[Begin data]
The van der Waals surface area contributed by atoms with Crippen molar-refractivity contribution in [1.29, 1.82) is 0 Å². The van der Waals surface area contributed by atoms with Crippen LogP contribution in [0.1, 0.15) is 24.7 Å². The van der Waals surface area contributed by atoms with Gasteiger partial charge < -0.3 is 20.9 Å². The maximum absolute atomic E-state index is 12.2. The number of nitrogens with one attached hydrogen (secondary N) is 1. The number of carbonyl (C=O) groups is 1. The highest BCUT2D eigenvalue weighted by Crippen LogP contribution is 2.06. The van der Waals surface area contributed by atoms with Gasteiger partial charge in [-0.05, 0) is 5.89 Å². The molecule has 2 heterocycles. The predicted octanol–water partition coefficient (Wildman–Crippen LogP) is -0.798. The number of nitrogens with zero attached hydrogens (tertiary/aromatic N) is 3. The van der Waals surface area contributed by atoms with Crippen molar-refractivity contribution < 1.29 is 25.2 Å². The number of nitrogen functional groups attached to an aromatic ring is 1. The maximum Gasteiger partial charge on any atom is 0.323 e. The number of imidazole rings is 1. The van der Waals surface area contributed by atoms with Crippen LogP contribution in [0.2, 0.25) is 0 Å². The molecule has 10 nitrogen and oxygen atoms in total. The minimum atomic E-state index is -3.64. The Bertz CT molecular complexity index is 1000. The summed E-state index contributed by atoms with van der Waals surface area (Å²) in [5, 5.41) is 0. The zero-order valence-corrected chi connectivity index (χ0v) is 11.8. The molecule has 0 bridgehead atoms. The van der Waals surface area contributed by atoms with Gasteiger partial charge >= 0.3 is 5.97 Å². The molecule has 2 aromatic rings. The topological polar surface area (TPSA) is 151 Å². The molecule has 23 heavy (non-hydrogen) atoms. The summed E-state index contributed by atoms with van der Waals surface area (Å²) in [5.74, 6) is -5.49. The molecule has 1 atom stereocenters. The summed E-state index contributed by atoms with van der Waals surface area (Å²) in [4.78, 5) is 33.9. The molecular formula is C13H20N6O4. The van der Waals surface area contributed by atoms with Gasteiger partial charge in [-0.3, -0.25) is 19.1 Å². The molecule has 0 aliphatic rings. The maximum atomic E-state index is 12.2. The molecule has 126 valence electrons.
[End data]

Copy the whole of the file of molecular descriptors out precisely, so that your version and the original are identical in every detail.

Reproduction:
The van der Waals surface area contributed by atoms with Crippen molar-refractivity contribution in [1.29, 1.82) is 0 Å². The van der Waals surface area contributed by atoms with Crippen LogP contribution in [0.1, 0.15) is 24.7 Å². The van der Waals surface area contributed by atoms with Gasteiger partial charge < -0.3 is 20.9 Å². The maximum absolute atomic E-state index is 12.2. The number of nitrogens with one attached hydrogen (secondary N) is 1. The number of carbonyl (C=O) groups is 1. The highest BCUT2D eigenvalue weighted by Crippen LogP contribution is 2.06. The van der Waals surface area contributed by atoms with Gasteiger partial charge in [-0.05, 0) is 5.89 Å². The molecule has 2 heterocycles. The predicted octanol–water partition coefficient (Wildman–Crippen LogP) is -0.798. The number of nitrogens with zero attached hydrogens (tertiary/aromatic N) is 3. The van der Waals surface area contributed by atoms with Crippen molar-refractivity contribution < 1.29 is 25.2 Å². The number of nitrogen functional groups attached to an aromatic ring is 1. The maximum Gasteiger partial charge on any atom is 0.323 e. The number of imidazole rings is 1. The van der Waals surface area contributed by atoms with Crippen LogP contribution in [0.2, 0.25) is 0 Å². The molecule has 10 nitrogen and oxygen atoms in total. The minimum atomic E-state index is -3.64. The Bertz CT molecular complexity index is 1000. The summed E-state index contributed by atoms with van der Waals surface area (Å²) in [5, 5.41) is 0. The zero-order valence-corrected chi connectivity index (χ0v) is 11.8. The molecule has 0 bridgehead atoms. The van der Waals surface area contributed by atoms with Gasteiger partial charge >= 0.3 is 5.97 Å². The molecule has 2 aromatic rings. The topological polar surface area (TPSA) is 151 Å². The molecule has 23 heavy (non-hydrogen) atoms. The summed E-state index contributed by atoms with van der Waals surface area (Å²) in [5.74, 6) is -5.49. The molecule has 1 atom stereocenters. The summed E-state index contributed by atoms with van der Waals surface area (Å²) in [4.78, 5) is 33.9. The molecular formula is C13H20N6O4. The van der Waals surface area contributed by atoms with Gasteiger partial charge in [-0.3, -0.25) is 19.1 Å². The molecule has 0 aliphatic rings. The maximum atomic E-state index is 12.2. The molecule has 126 valence electrons.